Cancer Team Collaboration Initiative of the Year

Back to results


Implementation of Stereotactic Ablative Radiotherapy (SABR) for lung cancer at the Northern Ireland Cancer Centre

By Belfast Health and Social Care Trust

Stereotactic Ablative Body Radiotherapy (SABR) for lung cancer is an established radiotherapy treatment in specialist centres within the UK. A pre-requisite for accurate delivery of SABR is image guided radiotherapy. Recently acquired linear accelerators with the additional functionality of Cone Beam Computed Tomography enabled image guidance, facilitating the introduction of this technique locally in July 2013. SABR was introduced for patients with confirmed diagnosis of Non Small Cell Lung Cancer with small, early stage lesions. Prior to SABR in Belfast this group of patients travelled to Leeds, involving the stress of being away from home in a strange environment.

Judges’ comments

“The team from Belfast City Hospital travelled to Leeds Hospital; the Leeds team then travelled back to Belfast. A good deal of buy-in, for a sustained length of time, is quite an achievement between two hospital teams in very different geographical locations. Safety was right up there on the agenda, within a complex treatment area which meant that the patient benefitted too. This is a good, sustainable application.”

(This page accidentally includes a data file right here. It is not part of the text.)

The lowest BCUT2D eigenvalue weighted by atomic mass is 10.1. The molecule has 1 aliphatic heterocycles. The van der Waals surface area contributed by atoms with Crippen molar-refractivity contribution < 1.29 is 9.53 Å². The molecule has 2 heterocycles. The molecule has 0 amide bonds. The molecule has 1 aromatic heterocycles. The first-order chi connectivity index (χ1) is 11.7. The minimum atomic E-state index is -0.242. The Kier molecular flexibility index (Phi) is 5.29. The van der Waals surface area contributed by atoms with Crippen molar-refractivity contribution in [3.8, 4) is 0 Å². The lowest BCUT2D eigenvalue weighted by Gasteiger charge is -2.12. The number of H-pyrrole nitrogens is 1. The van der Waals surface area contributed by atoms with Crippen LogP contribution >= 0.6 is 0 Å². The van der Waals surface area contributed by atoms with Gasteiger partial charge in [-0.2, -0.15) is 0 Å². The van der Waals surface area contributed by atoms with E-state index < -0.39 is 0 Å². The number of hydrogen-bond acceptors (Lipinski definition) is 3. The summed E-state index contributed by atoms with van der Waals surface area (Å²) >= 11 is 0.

Improving complex colorectal cancer care through multidisciplinary team collaboration

By St Mark’s Hospital, London North West Healthcare NHS Trust

The complex colorectal cancer team at St Mark’s was established in 2001 to offer surgery to those with locally advanced primary rectal cancer or a pelvic recurrence of a rectal cancer. Referrals are received from across the UK as very few other Trusts provide this service. Two initiatives have promoted multidisciplinary team working: the first was a review meeting to discuss all new referrals; the second was a weekly ward-based meeting to bring core team members together to discuss all current complex cancer patients’ rehabilitation needs and help plan discharge care. Both have expedited clinical decision-making and improved liaison with local teams to make the care pathway more patient-centred.

Judges’ comments

“This is a terrific collaboration, as all true MDT teams are! Great bedrock of colorectal cancer running since 2001, so well-conceived. This is a good unit and team who have been open and transparent and improved the model as they have been going along.”

Supported by: